What is a Timber Management Plan?

A Timber Management Plan is required when applying for Timber Land tax status.  The intent of Timber Land (RCW 84.34) is to encourage landowners to retain or increase the acreage of property in forestry by reducing the land values. The concept of current use property taxation is to assess property tax based on the lands current use value rather than the highest and best use market values of similar property. The majority of the property tax burden on Forest Land and Timber Land is shifted to an excise tax on the stumpage value at the time of harvesting. The current use tax treatment remains in effect as long as the landowner maintains the use of the land primarily for growing and harvesting timber. Converting land to a non-forest use or failing to grow timber requires removal from the program and the payment of a compensation tax.

Timber Management Plan Guidlines

In many cases, the Timber Management Plan is prepared by a professional Forester, although a person with adequate knowledge of timber management practices may prepare a plan as long as it meets application criteria. The Timber Management Plan may include many different uses for the property but the statue requires that the management of the property be devoted primarily for growing and harvesting timber.

The Timber Management Plan should have an introduction stating the landowner’s intentions for managing their timber. The other resources associated with the property such as roads, streams, wetlands, fish and wildlife habitat should also be addressed. The Timber Management Plan is the main document in an agreement between the landowner and the county (taxpayers). The law provides that land qualified as Timber Land will be taxed at a forest land value (current use).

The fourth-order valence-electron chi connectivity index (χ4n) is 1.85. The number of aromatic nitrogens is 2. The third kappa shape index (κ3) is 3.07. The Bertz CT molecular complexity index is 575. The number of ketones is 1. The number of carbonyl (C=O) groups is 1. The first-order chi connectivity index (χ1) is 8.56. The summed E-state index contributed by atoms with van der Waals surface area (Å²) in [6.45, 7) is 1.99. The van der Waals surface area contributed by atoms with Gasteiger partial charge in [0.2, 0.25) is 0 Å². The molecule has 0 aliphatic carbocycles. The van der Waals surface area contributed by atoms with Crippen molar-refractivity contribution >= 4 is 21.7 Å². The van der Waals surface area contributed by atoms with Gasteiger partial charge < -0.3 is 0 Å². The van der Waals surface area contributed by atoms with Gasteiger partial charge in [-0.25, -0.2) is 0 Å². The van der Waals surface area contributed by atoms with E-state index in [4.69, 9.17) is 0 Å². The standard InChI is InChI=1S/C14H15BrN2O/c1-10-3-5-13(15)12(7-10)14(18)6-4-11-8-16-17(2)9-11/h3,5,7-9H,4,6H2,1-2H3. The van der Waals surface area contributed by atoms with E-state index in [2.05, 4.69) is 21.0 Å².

The Timber Management Plan should contain the following essential elements:

  1. A statement of the goals and objectives for managing the property.
  2. An aerial photo or quality copy of a photo or a map showing the property lines, roads, building or other physical features on the property.
  3. An overlay of the photo or map identifying the timber types according to the management needs.
  4. An overlay of a photo or map identifying important qualities such as streams, wetlands, critical fish or wildlife habitat, unstable soil, etc.
  5. A plan of how to deal with required and/or desired environmental protection.
  6. A plan telling what timber management treatment will be used and showing where they will be applied.

Using inventory and objectives for the land, plan the management activities. A stand by stand description of managing activity such as planting, pruning, pre-commercial thinning, brush control, etc. should be mapped in the plan. Environmental protection measures such as streamside and wetland protection, fish and wildlife protection or unstable soils should also be shown in the plan.

The Timber Management Plan should be upgraded with the county when the property or portion of the property changes ownership or when conditions change that may hinder the management of the property as forest/timber land.

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